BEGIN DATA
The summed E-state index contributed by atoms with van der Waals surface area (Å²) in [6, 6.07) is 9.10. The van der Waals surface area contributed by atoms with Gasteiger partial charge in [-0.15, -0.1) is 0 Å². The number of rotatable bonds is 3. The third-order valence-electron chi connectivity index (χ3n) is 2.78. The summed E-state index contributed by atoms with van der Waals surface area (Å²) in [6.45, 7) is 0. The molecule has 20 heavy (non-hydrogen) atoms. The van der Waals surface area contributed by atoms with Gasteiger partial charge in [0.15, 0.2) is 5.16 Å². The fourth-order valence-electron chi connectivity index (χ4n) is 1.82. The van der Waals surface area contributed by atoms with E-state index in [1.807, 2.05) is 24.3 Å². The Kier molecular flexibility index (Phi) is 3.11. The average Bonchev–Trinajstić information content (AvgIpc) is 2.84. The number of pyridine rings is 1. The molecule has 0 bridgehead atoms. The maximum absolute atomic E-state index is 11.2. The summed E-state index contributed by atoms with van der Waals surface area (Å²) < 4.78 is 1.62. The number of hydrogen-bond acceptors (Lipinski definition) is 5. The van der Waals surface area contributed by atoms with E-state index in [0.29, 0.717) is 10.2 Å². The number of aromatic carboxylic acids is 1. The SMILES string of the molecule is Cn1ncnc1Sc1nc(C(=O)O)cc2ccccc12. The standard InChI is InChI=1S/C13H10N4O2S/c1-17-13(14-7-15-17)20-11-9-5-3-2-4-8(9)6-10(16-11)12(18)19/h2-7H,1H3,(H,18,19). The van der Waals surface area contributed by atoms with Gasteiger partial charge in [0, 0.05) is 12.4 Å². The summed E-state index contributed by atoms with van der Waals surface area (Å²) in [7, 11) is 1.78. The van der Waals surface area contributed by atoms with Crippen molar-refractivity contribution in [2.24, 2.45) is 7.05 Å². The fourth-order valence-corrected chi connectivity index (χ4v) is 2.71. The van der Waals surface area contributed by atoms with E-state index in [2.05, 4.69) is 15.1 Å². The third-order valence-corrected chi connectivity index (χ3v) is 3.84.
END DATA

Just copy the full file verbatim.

The summed E-state index contributed by atoms with van der Waals surface area (Å²) in [6, 6.07) is 9.10. The van der Waals surface area contributed by atoms with Gasteiger partial charge in [-0.15, -0.1) is 0 Å². The number of rotatable bonds is 3. The third-order valence-electron chi connectivity index (χ3n) is 2.78. The summed E-state index contributed by atoms with van der Waals surface area (Å²) in [6.45, 7) is 0. The molecule has 20 heavy (non-hydrogen) atoms. The van der Waals surface area contributed by atoms with Gasteiger partial charge in [0.15, 0.2) is 5.16 Å². The fourth-order valence-electron chi connectivity index (χ4n) is 1.82. The van der Waals surface area contributed by atoms with E-state index in [1.807, 2.05) is 24.3 Å². The Kier molecular flexibility index (Phi) is 3.11. The average Bonchev–Trinajstić information content (AvgIpc) is 2.84. The number of pyridine rings is 1. The molecule has 0 bridgehead atoms. The maximum absolute atomic E-state index is 11.2. The summed E-state index contributed by atoms with van der Waals surface area (Å²) < 4.78 is 1.62. The number of hydrogen-bond acceptors (Lipinski definition) is 5. The van der Waals surface area contributed by atoms with E-state index in [0.29, 0.717) is 10.2 Å². The number of aromatic carboxylic acids is 1. The SMILES string of the molecule is Cn1ncnc1Sc1nc(C(=O)O)cc2ccccc12. The standard InChI is InChI=1S/C13H10N4O2S/c1-17-13(14-7-15-17)20-11-9-5-3-2-4-8(9)6-10(16-11)12(18)19/h2-7H,1H3,(H,18,19). The van der Waals surface area contributed by atoms with Gasteiger partial charge in [0, 0.05) is 12.4 Å². The summed E-state index contributed by atoms with van der Waals surface area (Å²) in [7, 11) is 1.78. The van der Waals surface area contributed by atoms with Crippen molar-refractivity contribution in [2.24, 2.45) is 7.05 Å². The fourth-order valence-corrected chi connectivity index (χ4v) is 2.71. The van der Waals surface area contributed by atoms with E-state index in [2.05, 4.69) is 15.1 Å². The third-order valence-corrected chi connectivity index (χ3v) is 3.84.